Seattle Times – Sarah Mervosh (New York Times) | Published: 7/28/2023
When Florida set out to revamp its standards for teaching Black history this spring, a natural place to turn would have been the state’s African American History Task Force. The volunteer task force – a group of Black educators, Democratic politicians, and community leaders, appointed by the commissioner of education – has helped shape African American history instruction in Florida for more than two decades. But in updating educational standards to comply with a new law that limits how racism and other aspects of history can be taught, state officials largely bypassed the task force.
Yahoo News – Jeffrey Schweers (Orlando Sentinel) | Published: 7/28/2023
If it had not been for a fender bender on Interstate 75 near Chattanooga, Tennessee, most folks would not know Florida Gov. Ron DeSantis was using state government vehicles for his 2024 run for president. The collision draws a curtain back on the campaign’s use of state resources. But finding out who is paying for it is nearly impossible thanks to a new law passed by the Legislature to protect the governor’s travel records from public view.
Yahoo News – Jeff Burlew (Tallahassee Democrat) | Published: 8/3/2023
Last year, 29 individuals registered to lobby city commissioners and staff in Tallahassee. They paid their annual $25 registration fees and disclosed their clients and interests. But so far this year, only six lobbyists have signed up, marking a 77 percent year-to-date drop and an all-time low in registration numbers since the city’s lobbying ordinance was enacted in 2011. The anemic registration numbers raise questions about the effectiveness of the city’s lobbying ordinance and point to the possibility of unregistered lobbyists skirting requirements.
DNyuz – Richard Fausset and Danny Hakim (New York Times) | Published: 7/31/2023
A Georgia judge forcefully rejected an effort by former President Trump to throw out evidence collected by a special grand jury and to remove the current prosecutor from the investigation into Trump’s attempts to overturn his 2020 election loss in the state. Superior Court Judge Robert McBurney seemed to have little patience for the arguments from Trump’ legal team and suggested Trump’ lawyers were gumming up the legal process with frivolous filings.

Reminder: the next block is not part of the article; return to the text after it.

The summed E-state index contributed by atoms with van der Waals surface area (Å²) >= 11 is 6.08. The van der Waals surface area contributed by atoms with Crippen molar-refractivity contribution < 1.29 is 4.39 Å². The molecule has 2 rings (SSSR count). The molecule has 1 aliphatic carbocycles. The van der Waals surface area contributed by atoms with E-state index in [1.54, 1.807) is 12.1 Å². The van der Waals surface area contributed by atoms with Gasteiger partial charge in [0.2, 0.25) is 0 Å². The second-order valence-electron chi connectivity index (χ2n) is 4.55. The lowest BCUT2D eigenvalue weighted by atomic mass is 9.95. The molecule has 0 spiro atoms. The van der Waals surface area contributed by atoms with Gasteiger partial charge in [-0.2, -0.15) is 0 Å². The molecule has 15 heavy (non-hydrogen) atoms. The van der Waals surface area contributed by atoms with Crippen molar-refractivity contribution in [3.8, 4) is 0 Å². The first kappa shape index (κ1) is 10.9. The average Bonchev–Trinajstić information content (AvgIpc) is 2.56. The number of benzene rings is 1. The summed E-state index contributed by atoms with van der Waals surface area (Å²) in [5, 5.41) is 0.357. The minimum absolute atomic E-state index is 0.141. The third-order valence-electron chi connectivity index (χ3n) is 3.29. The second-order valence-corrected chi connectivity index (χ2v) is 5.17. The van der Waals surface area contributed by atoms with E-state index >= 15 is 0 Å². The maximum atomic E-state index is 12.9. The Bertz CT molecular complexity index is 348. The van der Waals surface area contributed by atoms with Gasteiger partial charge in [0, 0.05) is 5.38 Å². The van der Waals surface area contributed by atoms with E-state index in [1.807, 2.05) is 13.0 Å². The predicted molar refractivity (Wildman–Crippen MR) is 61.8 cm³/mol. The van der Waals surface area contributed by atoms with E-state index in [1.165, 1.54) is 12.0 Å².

Honolulu Civil Beat – Chad Blair and Patti Epler | Published: 8/2/2023
Despite a new law banning fundraising during the legislative session in Hawaii, it did not halt the flow of campaign donations to many state senators and representatives. A review of the latest campaign finance disclosures illustrates major special interests continue to give generously to lawmakers, especially those who wield a lot of power.
Yahoo News – Jason Alatidd (Topeka Capital-Journal) | Published: 7/30/2023
A top economic development employee at the Kansas Department of Commerce bid on and won a $180,000 a year contract to consult for the agency. State officials maintain there was no conflict-of-interest in awarding the consulting contract to Paul Hughes, whose contract went into effect two weeks before he left his government job. While Hughes was still employed by the state, he formed his own company, Catapult Kansas LLC. He then bid on and was awarded a contract to consult for the Commerce Department on megaprojects.
Yahoo News – Andrew Bahl (Topeka Capital-Journal) | Published: 7/28/2023
Often, if a person incurs a low-level violation of the state’s campaign finance or lobbying laws such as filing the required reports late, they will ask the Kansas Governmental Ethics Commission to waive or lower the fine associated with that offense. While some factors, such as an illness or an inability to pay the fine, almost always result in a waived or reduced fee, other times relatively similar cases see disparate outcomes. Now, the agency is taking a look at its policies to ensure it remains fair.
Maryland Daily Record – Madeleine O’Neill | Published: 7/31/2023
The onetime treasurer for a Baltimore County political slate who admitted to embezzling tens of thousands of dollars in campaign funds will serve six months in jail. William McCollum stole money from the Baltimore County Victory Slate and the finance committee of former Baltimore County Councilperson Cathy Bevins. He was accused of stealing funds through direct payments to pay his personal credit card bill and by depositing checks made out to the fund or to vendors into his personal bank account.
MSN – Patrick Marley and Aaron Schaffer (Washington Post) | Published: 8/1/2023